S. Dow’s Commercial Night Business School, Advertisement

Icon of a scroll with lines to indicate written text
Excerpt:

If the universal interest this School has created, the ability of the instructors, the testimony of so many intelligent citizens, and the largest and best class of patronage of any Business School in Baltimore, count for anything, its superiority must be acknowledged.

Come Monday night and hear the new method explained. Dwight S. Dow’s Commercial Night School is not a Business College. No!

The number of lessons is not limited. The School will be continued till the course of instruction is thoroughly completed and understood. See Course of Instruction on second page.

TERMS:
For Book-keeping, single and double entry, Business Forms, Penmanship, and Detecting Counterfeit Money, as promised in the Course of Instruction (including blank books for the course)……$20.00

NO MONEY
is required till you are satisfied the Course of Instruction will be successfully accomplished.

NO OTHER SCHOOL
in the country dare make such a proposition. It is done in this School because of the original and successful system of teaching getting results.

TUITION.
Books, board, and other expenses of attending any business college, will cost hundreds of dollars, and in none of these schools do the patrons receive so thorough and careful instruction and drilling in the logic of Book-keeping. Many Business College students never learn the reason why they make a debit and credit in journalizing, or know how to close a set of books and make out of a balance sheet by themselves, and understand it. In this School it is guaranteed that you can do these things thoroughly.

Dr. & Cr.
Entered according to Act of Congress, in the year 1876, by Dwight S. Dow, in the office of the Librarian of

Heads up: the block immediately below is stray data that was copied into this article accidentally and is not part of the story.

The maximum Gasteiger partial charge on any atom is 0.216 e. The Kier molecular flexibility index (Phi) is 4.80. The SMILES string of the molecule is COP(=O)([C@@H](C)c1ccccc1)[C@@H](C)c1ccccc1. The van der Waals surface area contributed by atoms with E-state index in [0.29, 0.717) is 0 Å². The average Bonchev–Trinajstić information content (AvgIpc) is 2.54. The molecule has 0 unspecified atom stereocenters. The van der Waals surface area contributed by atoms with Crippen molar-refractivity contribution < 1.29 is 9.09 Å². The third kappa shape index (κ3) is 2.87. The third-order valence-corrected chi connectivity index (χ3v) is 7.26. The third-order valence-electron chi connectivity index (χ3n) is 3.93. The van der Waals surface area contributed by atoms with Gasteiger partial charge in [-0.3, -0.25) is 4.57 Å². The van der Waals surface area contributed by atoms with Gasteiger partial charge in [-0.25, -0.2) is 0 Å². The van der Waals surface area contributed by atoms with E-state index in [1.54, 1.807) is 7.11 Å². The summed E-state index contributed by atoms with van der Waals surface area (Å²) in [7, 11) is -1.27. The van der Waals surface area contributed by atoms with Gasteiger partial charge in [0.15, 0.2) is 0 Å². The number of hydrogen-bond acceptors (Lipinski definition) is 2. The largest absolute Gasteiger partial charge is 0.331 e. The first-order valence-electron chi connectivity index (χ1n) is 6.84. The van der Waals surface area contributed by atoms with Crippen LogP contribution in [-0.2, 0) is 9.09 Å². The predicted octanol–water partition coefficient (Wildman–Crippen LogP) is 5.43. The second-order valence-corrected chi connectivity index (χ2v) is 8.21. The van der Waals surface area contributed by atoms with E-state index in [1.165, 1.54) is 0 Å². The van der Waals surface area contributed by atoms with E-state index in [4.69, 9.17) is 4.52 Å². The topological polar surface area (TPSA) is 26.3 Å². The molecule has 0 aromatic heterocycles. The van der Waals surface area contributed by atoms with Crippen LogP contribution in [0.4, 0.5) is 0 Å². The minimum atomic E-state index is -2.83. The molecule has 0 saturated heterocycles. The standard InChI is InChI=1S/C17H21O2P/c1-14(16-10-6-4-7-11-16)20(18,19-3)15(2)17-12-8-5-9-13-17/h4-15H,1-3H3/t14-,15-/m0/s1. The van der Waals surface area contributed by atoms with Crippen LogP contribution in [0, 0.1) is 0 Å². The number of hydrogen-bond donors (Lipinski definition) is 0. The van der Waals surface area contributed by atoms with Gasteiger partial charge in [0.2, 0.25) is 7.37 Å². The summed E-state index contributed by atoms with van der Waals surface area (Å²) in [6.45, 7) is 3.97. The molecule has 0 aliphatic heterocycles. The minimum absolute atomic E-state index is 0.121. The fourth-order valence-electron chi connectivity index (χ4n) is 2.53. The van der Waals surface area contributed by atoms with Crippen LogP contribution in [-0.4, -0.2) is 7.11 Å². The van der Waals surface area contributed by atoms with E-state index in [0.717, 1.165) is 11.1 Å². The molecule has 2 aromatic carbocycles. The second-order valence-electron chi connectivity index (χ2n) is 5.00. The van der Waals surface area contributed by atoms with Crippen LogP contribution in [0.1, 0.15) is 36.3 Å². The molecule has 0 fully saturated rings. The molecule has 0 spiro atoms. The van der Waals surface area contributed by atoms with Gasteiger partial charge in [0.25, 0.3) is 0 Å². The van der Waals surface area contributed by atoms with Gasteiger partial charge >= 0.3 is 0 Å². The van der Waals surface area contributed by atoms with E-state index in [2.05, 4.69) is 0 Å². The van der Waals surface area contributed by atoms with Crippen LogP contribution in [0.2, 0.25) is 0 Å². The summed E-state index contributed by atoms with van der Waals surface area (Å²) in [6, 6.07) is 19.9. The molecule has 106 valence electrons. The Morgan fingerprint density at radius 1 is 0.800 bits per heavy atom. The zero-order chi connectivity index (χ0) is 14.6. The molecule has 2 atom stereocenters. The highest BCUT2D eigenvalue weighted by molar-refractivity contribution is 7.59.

Congress, at Washington, D. C.
SAINT CLOUD BUILDING, 9th & F Streets, N. W., Monday Evening, December 8th, 1879.
Business Men, Young Ladies and Gentlemen who are interested in this New and Improved Method of Teaching, are cordially invited to attend the First Meeting of DWIGHT S. DOW’S COMMERCIAL NIGHT
SCHOOL, IN ST. CLOUD BUILDING. 9th & F Sts., Northwest,
Monday Evening, Dec. 8th, 1879.

If the universal interest this School has created, the ability of the instructors, the testimony of so many intelligent citizens, and the largest and best class of patronage of any Business School in Baltimore, count for anything, its superiority must be acknowledged.

Come Monday night and hear the new method explained. Dwight S. Dow’s Commercial Night School is not a Business College. No!

The number of lessons is not limited. The School will be continued till the course of instruction is thoroughly completed and understood. See Course of Instruction on second page.

TERMS:
For Book-keeping, single and double entry, Business Forms, Penmanship, and Detecting Counterfeit Money, as promised in the Course of Instruction (including blank books for the course)……$20.00

NO MONEY
is required till you are satisfied the Course of Instruction will be successfully accomplished.

NO OTHER SCHOOL
in the country dare make such a proposition. It is done in this School because of the original and successful system of teaching getting results.

TUITION.
Books, board, and other expenses of attending any business college, will cost hundreds of dollars, and in none of these schools do the patrons receive so thorough and careful instruction and drilling in the logic of Book-keeping. Many Business College students never learn the reason why they make a debit and credit in journalizing, or know how to close a set of books and make out of a balance sheet by themselves, and understand it. In this School it is guaranteed that you can do these things thoroughly.